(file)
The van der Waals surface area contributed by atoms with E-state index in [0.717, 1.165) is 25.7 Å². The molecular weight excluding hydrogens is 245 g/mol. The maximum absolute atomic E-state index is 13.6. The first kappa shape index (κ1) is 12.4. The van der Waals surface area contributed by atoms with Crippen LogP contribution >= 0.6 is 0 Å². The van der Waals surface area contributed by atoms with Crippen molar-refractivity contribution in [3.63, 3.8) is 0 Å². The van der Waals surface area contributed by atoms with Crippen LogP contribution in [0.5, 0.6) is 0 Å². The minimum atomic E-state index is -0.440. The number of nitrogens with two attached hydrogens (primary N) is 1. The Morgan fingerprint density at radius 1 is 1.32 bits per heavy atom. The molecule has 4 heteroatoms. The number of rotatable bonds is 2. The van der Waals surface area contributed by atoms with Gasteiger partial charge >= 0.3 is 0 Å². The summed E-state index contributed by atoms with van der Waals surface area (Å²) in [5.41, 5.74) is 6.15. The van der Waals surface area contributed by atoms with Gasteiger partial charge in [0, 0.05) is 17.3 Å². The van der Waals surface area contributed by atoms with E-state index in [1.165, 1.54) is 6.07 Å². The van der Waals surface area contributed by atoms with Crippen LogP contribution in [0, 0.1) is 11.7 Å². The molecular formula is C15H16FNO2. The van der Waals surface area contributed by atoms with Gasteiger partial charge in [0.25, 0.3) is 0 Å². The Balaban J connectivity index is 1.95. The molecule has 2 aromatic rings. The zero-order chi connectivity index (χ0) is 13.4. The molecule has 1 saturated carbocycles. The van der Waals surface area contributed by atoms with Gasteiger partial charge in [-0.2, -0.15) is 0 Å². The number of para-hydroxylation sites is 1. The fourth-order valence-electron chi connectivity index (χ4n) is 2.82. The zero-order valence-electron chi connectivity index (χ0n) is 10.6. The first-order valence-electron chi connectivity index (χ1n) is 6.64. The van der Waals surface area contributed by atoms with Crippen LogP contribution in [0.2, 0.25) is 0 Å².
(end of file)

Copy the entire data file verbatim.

The van der Waals surface area contributed by atoms with E-state index in [0.717, 1.165) is 25.7 Å². The molecular weight excluding hydrogens is 245 g/mol. The maximum absolute atomic E-state index is 13.6. The first kappa shape index (κ1) is 12.4. The van der Waals surface area contributed by atoms with Crippen LogP contribution >= 0.6 is 0 Å². The van der Waals surface area contributed by atoms with Crippen molar-refractivity contribution in [3.63, 3.8) is 0 Å². The van der Waals surface area contributed by atoms with Crippen LogP contribution in [0.5, 0.6) is 0 Å². The minimum atomic E-state index is -0.440. The number of nitrogens with two attached hydrogens (primary N) is 1. The Morgan fingerprint density at radius 1 is 1.32 bits per heavy atom. The molecule has 4 heteroatoms. The number of rotatable bonds is 2. The van der Waals surface area contributed by atoms with Gasteiger partial charge >= 0.3 is 0 Å². The summed E-state index contributed by atoms with van der Waals surface area (Å²) in [5.41, 5.74) is 6.15. The van der Waals surface area contributed by atoms with Gasteiger partial charge in [0, 0.05) is 17.3 Å². The van der Waals surface area contributed by atoms with E-state index in [1.165, 1.54) is 6.07 Å². The van der Waals surface area contributed by atoms with Crippen LogP contribution in [0, 0.1) is 11.7 Å². The molecular formula is C15H16FNO2. The van der Waals surface area contributed by atoms with Gasteiger partial charge in [0.25, 0.3) is 0 Å². The Balaban J connectivity index is 1.95. The molecule has 2 aromatic rings. The zero-order chi connectivity index (χ0) is 13.4. The molecule has 1 saturated carbocycles. The van der Waals surface area contributed by atoms with Gasteiger partial charge in [-0.2, -0.15) is 0 Å². The number of para-hydroxylation sites is 1. The fourth-order valence-electron chi connectivity index (χ4n) is 2.82. The zero-order valence-electron chi connectivity index (χ0n) is 10.6. The first-order valence-electron chi connectivity index (χ1n) is 6.64. The van der Waals surface area contributed by atoms with Crippen LogP contribution in [0.2, 0.25) is 0 Å².